3D PRINTING, VITAL FOR MAKING PROTOTYPES QUICKLY AND EFFICIENTLY

3D PRINTING, VITAL FOR MAKING PROTOTYPES QUICKLY AND EFFICIENTLY

The potential of 3D printing is almost unattainable, as the market has evolved technologically in recent years. The financial audit firm E&Y published in a report that there was a 41% increase in participants using 3D technologies for additive manufacturing. This is not a new technology because 3D printing has been on the market for several decades, but it is true that its development has been experienced thanks to software and hardware.

What is 3D printing for?

One of the main advances is the ability to create solutions that meet customer requests. We must not forget the fact that additive manufacturing affects the supply chain, especially the storage of parts.

Producing a detailed drawing to produce solids with volume is considered a 360-degree turnaround in the design industry, and there is a process history that allows for modifications to be made at any time.

The main feature that differentiates 3D manufacturing from what we could call “the one of a lifetime” is the way in which the element is built. Additive methods build objects by adding material layer by layer, placing them in the form of thread or powder. However, the “traditional” way develops the pieces through a mold. In practice this disparity translates into considerable savings, because it reduces material waste almost to a minimum.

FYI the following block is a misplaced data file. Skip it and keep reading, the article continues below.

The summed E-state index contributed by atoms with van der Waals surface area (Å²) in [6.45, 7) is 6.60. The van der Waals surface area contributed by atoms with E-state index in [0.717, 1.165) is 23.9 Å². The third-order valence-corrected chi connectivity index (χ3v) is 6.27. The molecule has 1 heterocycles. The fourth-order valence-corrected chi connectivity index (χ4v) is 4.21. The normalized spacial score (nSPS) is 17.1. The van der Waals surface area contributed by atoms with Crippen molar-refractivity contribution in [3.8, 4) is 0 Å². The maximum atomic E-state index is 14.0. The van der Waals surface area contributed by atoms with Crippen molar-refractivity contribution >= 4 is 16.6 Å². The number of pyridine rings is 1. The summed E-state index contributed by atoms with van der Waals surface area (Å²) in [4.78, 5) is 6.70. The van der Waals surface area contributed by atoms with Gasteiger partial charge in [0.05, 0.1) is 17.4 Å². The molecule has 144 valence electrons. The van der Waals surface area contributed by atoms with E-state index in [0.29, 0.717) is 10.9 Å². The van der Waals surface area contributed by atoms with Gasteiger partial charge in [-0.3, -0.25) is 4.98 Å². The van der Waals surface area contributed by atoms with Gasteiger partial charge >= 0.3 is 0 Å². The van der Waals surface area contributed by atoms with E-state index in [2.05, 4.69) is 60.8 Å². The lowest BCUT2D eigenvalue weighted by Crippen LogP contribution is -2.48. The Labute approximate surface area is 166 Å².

How Infinita applies 3D printing

For Infinitia, an industrial engineering startup, this process is a major contribution to additive manufacturing that is fully effective in its design and prototyping area, as it allows the product manufacturing process to be streamlined. The 3D printing accepts a greater number of interactions and this allows to manufacture prototypes or demonstrators more efficiently, as well as anticipating the competition in the market. “An advantage to be taken into account in a globalized market where the introduction of new products or adaptations is constant,” says Javier Sanz, CEO of the company.

In addition, other advantages are the low cost in the creation of pieces and the specialized and custom-made work strategy. The elaboration of pieces can be personalized. “It allows us to achieve a very high level of personalization, as we can design each piece individually,” explains Sanz, in this sense even “we are able to improve your design from scratch and turn a piece or product into scalable when it was not previously,” he says.

The sectors that most demand this technology are the automobile, aeronautics, and even the food sector, where in recent years countless companies have emerged that are using 3D printing to print food and even cook it later.

What is the future of 3D printing?
The short-term future for the implementation of 3D in the industry is promising. It is estimated that almost 50% of the manufacturers, according to different market studies, will use this type of technology and that the related business will grow considerably to almost 19 billion euros.

The industrial sector is then in luck because it could be possible to develop new materials; to improve the machines in terms of speed, price and software; also to increase the number of printed parts that will exceed the development applications. Processes in which Infinitia has the experience and background necessary to provide a rapid and effective response.

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